Theories of financial intermediation suggest that securitization, the act of converting illiquid loans into liquid securities, could reduce the incentives of financial intermediaries to screen borrowers. We empirically examine this question using a unique dataset on securitized subprime mortgage loan contracts in the United States. We exploit a specific rule of thumb in the lending market to generate an instrument for ease of securitization and compare the composition and performance of lenders' portfolios around the ad-hoc threshold. Conditional on being securitized, the portfolio that is more likely to be securitized defaults by around 20% more than a similar risk profile group with a lower probability of securitization. Crucially, these two portfolios have similar observable risk characteristics and loan terms. We use variation across lenders (banks vs. independents), state foreclosure laws, and the timing of passage of anti-predatory laws to rule out alternative explanations. Our results suggest that securitization does adversely affect the screening incentives of lenders.
March 24, 2008
Marco Ottaviani (Kellogg School of Management, Northwestern University)
(Mis)selling Through Agents
(with Roman Inderst)
This paper studies the implications of the inherent conflict between two tasks performed by sales agents: prospecting for customers and advising on the suitability of the product sold. When structuring their salesforce compensation, firms trade off the expected losses resulting from "misselling" with the agency costs of providing marketing incentives. We characterize how the equilibrium amount of misselling and the scope for policy intervention depend on a number of features of the identified agency problem, such as a firm's internal organization of the sales process, the transparency of its commission structure, and the steepness of its agents' sales incentives.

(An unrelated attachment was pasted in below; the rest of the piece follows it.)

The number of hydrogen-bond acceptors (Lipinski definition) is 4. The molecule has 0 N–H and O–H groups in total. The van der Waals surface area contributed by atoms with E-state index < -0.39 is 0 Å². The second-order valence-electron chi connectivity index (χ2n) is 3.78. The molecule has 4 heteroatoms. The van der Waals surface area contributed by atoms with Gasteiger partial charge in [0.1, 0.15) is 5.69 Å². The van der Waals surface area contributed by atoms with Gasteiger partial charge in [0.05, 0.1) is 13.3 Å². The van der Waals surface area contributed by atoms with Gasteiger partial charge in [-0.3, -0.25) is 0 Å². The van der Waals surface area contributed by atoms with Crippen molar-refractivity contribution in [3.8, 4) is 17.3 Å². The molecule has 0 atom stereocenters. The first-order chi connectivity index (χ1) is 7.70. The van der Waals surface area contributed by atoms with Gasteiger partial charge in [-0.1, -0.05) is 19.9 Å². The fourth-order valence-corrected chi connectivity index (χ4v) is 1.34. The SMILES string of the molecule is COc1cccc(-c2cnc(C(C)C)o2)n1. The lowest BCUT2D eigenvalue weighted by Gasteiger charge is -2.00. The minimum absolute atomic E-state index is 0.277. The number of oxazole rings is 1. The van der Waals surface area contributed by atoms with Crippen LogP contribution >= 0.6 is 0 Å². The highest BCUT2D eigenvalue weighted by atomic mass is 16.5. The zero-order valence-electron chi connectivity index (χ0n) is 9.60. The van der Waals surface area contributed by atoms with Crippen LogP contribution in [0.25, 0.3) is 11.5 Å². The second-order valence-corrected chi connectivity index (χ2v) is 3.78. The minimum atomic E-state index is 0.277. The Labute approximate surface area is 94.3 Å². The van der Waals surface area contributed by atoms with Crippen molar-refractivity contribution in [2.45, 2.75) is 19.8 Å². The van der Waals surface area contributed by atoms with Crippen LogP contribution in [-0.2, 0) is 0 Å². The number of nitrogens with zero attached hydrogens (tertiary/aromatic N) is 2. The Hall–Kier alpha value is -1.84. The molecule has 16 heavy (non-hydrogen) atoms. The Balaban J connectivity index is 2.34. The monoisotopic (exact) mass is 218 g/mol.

April 7, 2008
Efraim Benmelech (Harvard)
Vintage Capital and Creditor Protection
(with Nittai Bergman)
We provide novel evidence linking the level of creditor protection provided by law to the degree of usage of technologically older, vintage capital in the airline industry. Using a panel of aircraftlevel data around the world, we find that better creditor rights are associated with both aircraft of a younger vintage and newer technology as well as firms with larger aircraft fleets. Moreover, we find that more profitable airlines, airlines with lower leverage ratios, and airlines with less debt overhang are less sensitive to prevailing creditor rights in their country. We propose that by mitigating financial shortfalls, enhanced legal protection of creditors facilitates the ability of firms to make large capital investments, adapt advanced technologies and foster productivity.
April 28, 2008
Bill Wilhelm (Virginia)
Information Production in Financial Markets
(with Zhaohui Chen)
Information-producing agents can opt to produce from the sell-side or the buy-side of a financial market. In the former case, they act as intermediaries who can only sell their information to other market participants. In the latter capacity they can trade on their own private information or that acquired from an intermediary. Intermediaries generate a positive externality because they cannot enforce strong property rights over the information they produce for sale. As a consequence, financial market prices are more informative in the presence of sell-side information production. We examine conditions under which the sell-side externality is sustainable without an external subsidy.